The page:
Herring Island Piano Sonata
by Linda Kouvaras (2022)
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Herring Island Piano Sonata was written at the invitation from curator/concert pianist Coady Green, with generous support from APRA-AMCOS; Australia Council for the Arts; City of Melbourne; Creative Victoria; and a Faculty Research Grant from the Faculty of Fine Arts and Music, University of Melbourne.
Herring Island Piano Sonata is dedicated to a collection of "lost" and "contemporary" landmarks and histories surrounding Herring Island, the humanmade islet situated in Melbourne's Yarra River. Drawing a 5km radius from Herring Island as a reflection of the COVID-19 lockdown restrictions around the time of pre-composition conceptualising, the work includes evocations of major landmarks and Indigenous sites. It is underpinned by concern for the threat of human desecration, particularly environmental threats caused by human behaviour represented by intertwining movements representing endangered wildlife in the area.
The work exists in two versions: a standalone solo piano concert version; and a "theatrical version" using sound designer Roger Alsop's soundscape, recorded from the region, and live narration interwoven through the music.
Text for the latter version is provided by N'arweet Dr Carolyn Briggs AM, the Boon Warrung senior elder and founder of the Boon Warrung Foundation, who has written evocatively and with deep cultural knowledge on these locations. Composition of this work was inconceivable without Indigenous consultation also from Yorta Yorta man Tiriki Onus, head of the Willin Centre, who is the narrator of N'arweet Carolyn Briggs' text.
A 3km distance from the CBD, Herring Island shoulders the City of Yarra, the Parish of Jika Jika and the suburbs of Toorak and Prahran. Named after Lieutenant General Sir Edmund Francis Herring, Victoria's longest serving Chief Justice and Lieutenant Governor, the islet evokes both interwar and post-war Victorian experience. Its location has a deeper Indigenous history as a fluid boundary contiguous to the Wurudjeri people of the north and the Boonwurrung people to the South. The texts are "Long Island", "Ngargee Tree" and "Waterways."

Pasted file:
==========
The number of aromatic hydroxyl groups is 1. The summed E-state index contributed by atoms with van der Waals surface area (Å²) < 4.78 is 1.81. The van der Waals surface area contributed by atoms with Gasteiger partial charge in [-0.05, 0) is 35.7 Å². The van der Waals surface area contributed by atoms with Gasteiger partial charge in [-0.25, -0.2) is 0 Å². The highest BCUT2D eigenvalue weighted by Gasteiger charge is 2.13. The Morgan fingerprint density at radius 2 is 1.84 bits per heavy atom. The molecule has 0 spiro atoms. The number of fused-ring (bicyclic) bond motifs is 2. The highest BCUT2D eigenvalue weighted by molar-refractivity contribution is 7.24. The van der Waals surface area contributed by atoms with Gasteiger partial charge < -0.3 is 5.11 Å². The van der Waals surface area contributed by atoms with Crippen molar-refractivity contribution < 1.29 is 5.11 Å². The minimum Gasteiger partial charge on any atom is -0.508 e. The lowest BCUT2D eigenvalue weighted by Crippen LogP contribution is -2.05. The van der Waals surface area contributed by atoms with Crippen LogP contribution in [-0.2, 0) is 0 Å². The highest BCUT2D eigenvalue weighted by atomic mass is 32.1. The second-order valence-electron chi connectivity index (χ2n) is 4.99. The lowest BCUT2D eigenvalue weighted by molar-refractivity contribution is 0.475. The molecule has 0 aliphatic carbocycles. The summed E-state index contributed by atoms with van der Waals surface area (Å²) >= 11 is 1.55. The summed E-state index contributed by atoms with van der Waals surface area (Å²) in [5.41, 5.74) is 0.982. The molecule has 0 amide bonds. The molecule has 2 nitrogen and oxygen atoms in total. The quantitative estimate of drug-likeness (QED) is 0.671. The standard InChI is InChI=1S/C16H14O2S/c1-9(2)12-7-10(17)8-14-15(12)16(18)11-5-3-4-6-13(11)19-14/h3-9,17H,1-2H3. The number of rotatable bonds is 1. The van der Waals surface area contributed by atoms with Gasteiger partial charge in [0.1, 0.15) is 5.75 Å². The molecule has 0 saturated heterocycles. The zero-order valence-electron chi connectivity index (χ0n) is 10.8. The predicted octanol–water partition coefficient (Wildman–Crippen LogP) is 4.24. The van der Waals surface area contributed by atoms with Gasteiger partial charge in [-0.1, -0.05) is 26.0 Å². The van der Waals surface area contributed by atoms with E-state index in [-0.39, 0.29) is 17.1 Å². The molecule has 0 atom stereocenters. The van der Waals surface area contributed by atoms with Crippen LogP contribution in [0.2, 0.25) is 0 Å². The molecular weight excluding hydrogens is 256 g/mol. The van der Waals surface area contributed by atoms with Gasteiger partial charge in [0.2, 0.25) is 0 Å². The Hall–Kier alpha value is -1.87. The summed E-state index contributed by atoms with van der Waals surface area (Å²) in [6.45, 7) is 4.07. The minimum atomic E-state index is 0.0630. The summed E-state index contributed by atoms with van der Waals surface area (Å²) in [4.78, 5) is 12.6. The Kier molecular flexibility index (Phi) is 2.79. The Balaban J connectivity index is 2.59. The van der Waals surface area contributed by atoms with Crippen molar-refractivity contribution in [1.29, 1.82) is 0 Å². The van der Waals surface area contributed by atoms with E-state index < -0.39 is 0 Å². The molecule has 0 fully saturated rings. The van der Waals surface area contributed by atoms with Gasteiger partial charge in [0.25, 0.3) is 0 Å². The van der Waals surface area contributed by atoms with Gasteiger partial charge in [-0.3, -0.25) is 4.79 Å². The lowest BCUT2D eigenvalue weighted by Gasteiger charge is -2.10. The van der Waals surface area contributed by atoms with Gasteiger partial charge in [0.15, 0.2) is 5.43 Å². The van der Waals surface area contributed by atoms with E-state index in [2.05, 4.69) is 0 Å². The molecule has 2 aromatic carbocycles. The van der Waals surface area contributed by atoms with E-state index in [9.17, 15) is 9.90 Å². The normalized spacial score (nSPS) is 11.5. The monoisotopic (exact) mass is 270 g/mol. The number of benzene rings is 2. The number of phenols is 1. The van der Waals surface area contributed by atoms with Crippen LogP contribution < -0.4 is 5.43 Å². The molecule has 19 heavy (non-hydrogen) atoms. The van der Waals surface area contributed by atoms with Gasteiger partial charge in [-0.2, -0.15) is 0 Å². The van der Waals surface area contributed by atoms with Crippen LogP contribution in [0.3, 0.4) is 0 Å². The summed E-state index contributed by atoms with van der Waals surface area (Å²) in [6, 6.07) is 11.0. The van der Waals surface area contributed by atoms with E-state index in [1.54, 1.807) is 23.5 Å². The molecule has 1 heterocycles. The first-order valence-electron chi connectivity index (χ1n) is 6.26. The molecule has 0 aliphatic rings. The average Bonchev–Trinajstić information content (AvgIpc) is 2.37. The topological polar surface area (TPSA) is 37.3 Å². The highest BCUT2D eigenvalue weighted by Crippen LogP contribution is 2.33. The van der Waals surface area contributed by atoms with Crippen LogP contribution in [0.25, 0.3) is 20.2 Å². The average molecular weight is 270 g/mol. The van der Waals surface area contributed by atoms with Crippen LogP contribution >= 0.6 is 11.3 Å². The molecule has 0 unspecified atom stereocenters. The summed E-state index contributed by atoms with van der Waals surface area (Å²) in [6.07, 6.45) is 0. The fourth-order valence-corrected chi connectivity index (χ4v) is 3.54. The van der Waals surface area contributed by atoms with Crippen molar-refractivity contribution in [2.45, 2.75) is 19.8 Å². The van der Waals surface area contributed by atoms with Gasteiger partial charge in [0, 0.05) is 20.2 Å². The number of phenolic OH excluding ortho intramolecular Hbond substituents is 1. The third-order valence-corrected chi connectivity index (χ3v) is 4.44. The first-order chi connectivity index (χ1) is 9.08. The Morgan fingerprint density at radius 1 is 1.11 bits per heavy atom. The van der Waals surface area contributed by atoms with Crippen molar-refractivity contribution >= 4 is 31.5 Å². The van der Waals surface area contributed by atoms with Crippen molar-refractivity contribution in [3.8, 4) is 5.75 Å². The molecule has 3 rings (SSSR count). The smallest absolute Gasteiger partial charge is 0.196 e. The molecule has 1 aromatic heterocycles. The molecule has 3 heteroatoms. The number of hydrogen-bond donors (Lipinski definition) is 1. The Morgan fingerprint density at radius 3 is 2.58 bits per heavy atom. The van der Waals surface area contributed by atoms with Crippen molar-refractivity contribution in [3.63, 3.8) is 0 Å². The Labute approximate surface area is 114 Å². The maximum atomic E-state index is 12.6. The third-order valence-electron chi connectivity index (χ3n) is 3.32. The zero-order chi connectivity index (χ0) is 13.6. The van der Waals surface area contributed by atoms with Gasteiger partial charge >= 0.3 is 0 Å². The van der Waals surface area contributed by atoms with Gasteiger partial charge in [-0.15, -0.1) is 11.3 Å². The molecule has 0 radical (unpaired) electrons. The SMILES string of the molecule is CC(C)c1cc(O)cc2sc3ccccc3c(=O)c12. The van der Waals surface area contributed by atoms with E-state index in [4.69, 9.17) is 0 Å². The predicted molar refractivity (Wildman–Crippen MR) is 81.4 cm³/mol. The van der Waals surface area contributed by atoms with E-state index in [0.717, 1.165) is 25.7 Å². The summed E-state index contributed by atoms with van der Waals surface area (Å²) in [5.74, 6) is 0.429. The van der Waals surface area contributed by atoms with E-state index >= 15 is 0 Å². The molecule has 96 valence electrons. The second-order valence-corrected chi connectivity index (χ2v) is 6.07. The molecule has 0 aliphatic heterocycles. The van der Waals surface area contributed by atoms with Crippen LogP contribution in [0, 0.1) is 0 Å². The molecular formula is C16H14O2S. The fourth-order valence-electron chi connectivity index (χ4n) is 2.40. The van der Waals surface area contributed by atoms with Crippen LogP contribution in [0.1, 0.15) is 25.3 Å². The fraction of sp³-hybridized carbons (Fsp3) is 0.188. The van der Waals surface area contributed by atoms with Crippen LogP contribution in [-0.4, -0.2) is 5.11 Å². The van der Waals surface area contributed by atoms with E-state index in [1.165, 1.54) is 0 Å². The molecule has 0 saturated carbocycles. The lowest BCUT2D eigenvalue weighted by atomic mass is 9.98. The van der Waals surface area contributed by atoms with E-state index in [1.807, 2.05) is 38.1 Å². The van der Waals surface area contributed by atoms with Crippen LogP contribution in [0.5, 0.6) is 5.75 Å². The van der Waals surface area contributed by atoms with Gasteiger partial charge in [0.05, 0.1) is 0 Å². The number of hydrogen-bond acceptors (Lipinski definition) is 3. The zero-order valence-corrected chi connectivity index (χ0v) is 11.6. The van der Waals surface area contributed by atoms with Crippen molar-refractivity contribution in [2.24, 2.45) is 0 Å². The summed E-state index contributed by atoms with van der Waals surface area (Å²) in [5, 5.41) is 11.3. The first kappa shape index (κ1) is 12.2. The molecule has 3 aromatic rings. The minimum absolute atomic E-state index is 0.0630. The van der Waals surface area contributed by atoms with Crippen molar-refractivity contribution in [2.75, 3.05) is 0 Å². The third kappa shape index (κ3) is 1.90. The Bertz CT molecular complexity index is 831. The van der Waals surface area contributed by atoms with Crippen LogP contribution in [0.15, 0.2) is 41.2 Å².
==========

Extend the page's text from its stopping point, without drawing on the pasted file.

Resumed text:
Movements for the solo work are called I: "Introit" [6:00]; II: "Spiritus" [4:00]; III: "Heartbeat" [5']; IV: "Life Force" [5']; they can be performed as stand-alone movements.
The choice of the piano comes with deliberation. The instrument, a 19th-century European cultural icon and talisman of the past Invasion/Settler society, is accompanied by mythologies which highlight the cultural importance that society placed on this object, with claims of more pianos per capita than existed in England coming to Australia from abroad at the time of colonisation: such claims endure in the national Settler psyche.
There is a conscious reckoning and view towards reconciliation inherent in my use of the piano in Herring Island Piano Sonata, a desire for a healing confrontation with the place from where this sonata draws its ideas, the music resonating with the species, entities, locales and histories of this small but richly historic area in Melbourne. My compositional approach here is predicated on an abstracted, personal "response" to the dynamic of the project as a whole, from what I would call a "respectful distance." By this I mean I did not seek to appropriate any sonic representations of the subject matter in the piano writing.
The first two movements, I: "Introit" and II: "Spiritus," represent a space beyond-the-human, a cosmos always-already-there, while III: "Heartbeat" presents the concept that the First Nations inhabitants gave the place its living pulse, and IV: "Life Force" acknowledges the enduring strength of our First Peoples and of the land.
The full ensemble version of this work is being recorded for CD through Toccata Classics (London), Tiriki Onus (narrator); Roger Alsop (soundscape); Coady Green (piano), and is due to be released late-2023/early-2024.
— © Linda Kouvaras 2022/2023
Duration: 20 min.
The composer notes the following styles, genres, influences, etc. of this work:
Neo-tonal, modal; postmodern
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